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Crucial Asset in Innovation: Q&A with Arwa Abbas, PhD, New Diversity Fellow
Three new postdoc scholars shared what inspires their research and what diversity means to them as recipients of the Postdoctoral Research Fellowship for Academic Diversity organized by the Office of Academic Training and Outreach Programs at the Research Institute. We’d like to introduce you to our final fellow: Arwa Abbas, PhD, a Pathology and Laboratory Medicine researcher working with her mentor, Joseph Zackular, PhD, a researcher and assistant professor of Pathology and Laboratory Medicine at the Perelman School of Medicine at the University of Pennsylvania. Meet our other two new diversity fellows in part one and part two of this Cornerstone Q&A series.
Tell us about your background and what compelled you to apply for the Postdoctoral Research Fellowship for Academic Diversity.
My first memory of science involved watching “The Magic School Bus,” a children’s program that followed the misadventures of a class as they learned about the natural world. I was exposed to the philosophy of working together with a diverse group of individuals to apply what you learned to solve a problem. Similarly, my early education was in a diverse, supportive environment that allowed me to capitalize on my natural fascination with and aptitude for STEM topics.
However, when I departed for college, I suppressed the defining elements of my identity as a practicing Muslim daughter of Pakistani immigrants in favor of assimilating into what I perceived as the dominant “American” culture. Noticing the lack of STEM faculty with backgrounds similar to mine, I erroneously believed that my cultural and religious beliefs would be criticized or misunderstood, especially by scientists. Nevertheless, I was encouraged by committed mentors to pursue my interest in microbiology in graduate school.
Subsequently, at the University of Pennsylvania, my thesis work investigated the viral component of the microbiome in the laboratories of Rick Bushman, PhD, and Ron Collman, MD. I became an active member and leader of the Ernest E. Just Biomedical Society, a student organization promoting the professional, personal, and academic development of underrepresented minorities in their graduate studies. This and other experiences in science outreach and education challenged me to think creatively and deeply about different populations’ unique needs.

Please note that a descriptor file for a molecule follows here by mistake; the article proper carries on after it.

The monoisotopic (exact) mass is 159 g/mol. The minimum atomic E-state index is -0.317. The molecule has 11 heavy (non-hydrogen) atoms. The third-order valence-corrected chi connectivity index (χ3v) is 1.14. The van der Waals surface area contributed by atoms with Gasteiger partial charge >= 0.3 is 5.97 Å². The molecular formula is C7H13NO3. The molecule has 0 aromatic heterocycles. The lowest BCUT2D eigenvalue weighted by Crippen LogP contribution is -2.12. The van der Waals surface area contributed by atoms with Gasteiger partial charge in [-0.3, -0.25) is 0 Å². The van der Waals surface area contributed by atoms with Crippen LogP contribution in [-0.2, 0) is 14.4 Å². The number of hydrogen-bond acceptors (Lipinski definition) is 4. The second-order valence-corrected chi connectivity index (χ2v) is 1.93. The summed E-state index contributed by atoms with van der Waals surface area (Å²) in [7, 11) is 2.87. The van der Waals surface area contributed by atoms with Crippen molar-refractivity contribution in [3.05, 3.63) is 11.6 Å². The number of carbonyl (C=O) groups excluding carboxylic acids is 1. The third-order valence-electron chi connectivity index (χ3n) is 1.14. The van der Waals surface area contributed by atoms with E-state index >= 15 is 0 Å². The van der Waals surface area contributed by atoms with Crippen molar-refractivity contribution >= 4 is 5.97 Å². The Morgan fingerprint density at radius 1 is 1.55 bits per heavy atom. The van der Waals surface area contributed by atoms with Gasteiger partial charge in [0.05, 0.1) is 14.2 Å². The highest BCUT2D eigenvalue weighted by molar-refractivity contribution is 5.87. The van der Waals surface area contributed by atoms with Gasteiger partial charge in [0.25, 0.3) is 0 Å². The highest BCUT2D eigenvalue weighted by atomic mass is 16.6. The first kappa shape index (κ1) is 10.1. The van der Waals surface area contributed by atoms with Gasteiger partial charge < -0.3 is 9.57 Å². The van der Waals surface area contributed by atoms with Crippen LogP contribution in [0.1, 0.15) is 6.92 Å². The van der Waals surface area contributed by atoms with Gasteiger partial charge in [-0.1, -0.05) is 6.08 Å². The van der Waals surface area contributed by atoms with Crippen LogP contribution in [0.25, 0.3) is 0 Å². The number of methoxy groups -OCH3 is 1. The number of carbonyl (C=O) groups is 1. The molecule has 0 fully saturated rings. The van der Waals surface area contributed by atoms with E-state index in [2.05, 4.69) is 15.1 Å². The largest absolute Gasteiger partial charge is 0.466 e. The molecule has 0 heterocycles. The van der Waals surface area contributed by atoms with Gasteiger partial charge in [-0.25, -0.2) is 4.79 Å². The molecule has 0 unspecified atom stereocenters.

My goal in applying for the Postdoctoral Research Fellowship for Academic Diversity was to further my scientific training as a postdoctoral fellow to prepare for my long-term goals as either an independent researcher or as a critical liaison between researchers and the public and contribute my experiences and expertise to the CHOP community.
What does diversity in research and science mean to you?
Scientific research is an iteration of asking questions and communicating your findings with a larger audience, including basic scientists, clinicians, patients and their advocates, who all offer valuable insights and feedback. I believe that diversity, though frequently untapped, is a crucial asset in scientific innovation. My graduate training taught me that inclusivity means actively acknowledging that individuals have different skills that can be leveraged to solve a problem. I have witnessed how collaborations within our group and with others have made great contributions in topics ranging from carefully characterizing the human microbiome to understanding divergent clinical outcomes in gene therapy to developing biochemical approaches to cure HIV.
What inspired you to focus on Pathology and Laboratory Medicine? What do you aim to achieve with your research?
There are still major gaps in our current knowledge of the human microbiome that I wish to address in my post-doctoral training under the mentorship of Joseph Zackular, PhD, assistant professor of Pathology and Laboratory Medicine at the Perelman School of Medicine at Penn. The Zackular Lab’s pathogen of interest is Clostridioides difficile (C. difficile), which is the leading cause of hospital-acquired gastrointestinal infections and a major public health burden in the United States.
It’s known that disruptions in the gut microbial ecosystem is required for C.difficile to colonize and cause infection. C.difficile infection can range from mild diarrhea to severe complications including death. My project focuses on how other members of the perturbed microbial community can impact this spectrum of disease by modulating C.difficile virulence factors, such as toxin production and biofilm formation, or by modulating host innate immune cells, such as macrophages.
The goals of my project are to determine which microbial small molecules, enzymes, and genetic elements mediate these changes to C.difficile virulence. Overall, I believe this work will elucidate the mechanisms by which other bacteria can protect against or promote disease in the context of C.difficile infection and ultimately inform treatment options for patients.
When you’re not working, do you have a favorite pastime or spot to relax, enjoy a meal, or be active?
I often introduce myself as a full-time scientist and part-time art dilettante. When I’m not at the bench (and sometimes even then), I can usually be found doodling. Indeed, as mentioned earlier, my current career choice was influenced by an animated television series. Plus, I think fun illustrations and informative designs can profoundly impact a viewer’s understanding and excitement of the underlying scientific topic.